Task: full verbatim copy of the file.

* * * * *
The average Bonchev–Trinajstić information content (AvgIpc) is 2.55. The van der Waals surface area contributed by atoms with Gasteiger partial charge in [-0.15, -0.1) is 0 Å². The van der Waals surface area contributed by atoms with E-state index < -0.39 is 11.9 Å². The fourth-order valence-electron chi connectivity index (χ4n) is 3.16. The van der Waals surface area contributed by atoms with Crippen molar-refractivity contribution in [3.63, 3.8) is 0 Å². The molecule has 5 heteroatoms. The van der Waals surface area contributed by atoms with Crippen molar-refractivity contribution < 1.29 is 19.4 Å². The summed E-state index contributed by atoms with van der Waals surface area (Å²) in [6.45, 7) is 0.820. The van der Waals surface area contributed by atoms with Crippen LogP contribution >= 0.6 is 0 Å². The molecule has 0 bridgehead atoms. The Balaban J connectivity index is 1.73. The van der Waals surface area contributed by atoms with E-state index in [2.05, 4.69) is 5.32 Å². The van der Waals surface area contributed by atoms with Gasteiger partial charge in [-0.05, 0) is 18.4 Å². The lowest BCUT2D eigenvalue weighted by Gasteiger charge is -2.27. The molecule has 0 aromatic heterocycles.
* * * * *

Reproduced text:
The average Bonchev–Trinajstić information content (AvgIpc) is 2.55. The van der Waals surface area contributed by atoms with Gasteiger partial charge in [-0.15, -0.1) is 0 Å². The van der Waals surface area contributed by atoms with E-state index < -0.39 is 11.9 Å². The fourth-order valence-electron chi connectivity index (χ4n) is 3.16. The van der Waals surface area contributed by atoms with Crippen molar-refractivity contribution in [3.63, 3.8) is 0 Å². The molecule has 5 heteroatoms. The van der Waals surface area contributed by atoms with Crippen molar-refractivity contribution < 1.29 is 19.4 Å². The summed E-state index contributed by atoms with van der Waals surface area (Å²) in [6.45, 7) is 0.820. The van der Waals surface area contributed by atoms with Crippen LogP contribution >= 0.6 is 0 Å². The molecule has 0 bridgehead atoms. The Balaban J connectivity index is 1.73. The van der Waals surface area contributed by atoms with E-state index in [2.05, 4.69) is 5.32 Å². The van der Waals surface area contributed by atoms with Gasteiger partial charge in [-0.05, 0) is 18.4 Å². The lowest BCUT2D eigenvalue weighted by Gasteiger charge is -2.27. The molecule has 0 aromatic heterocycles.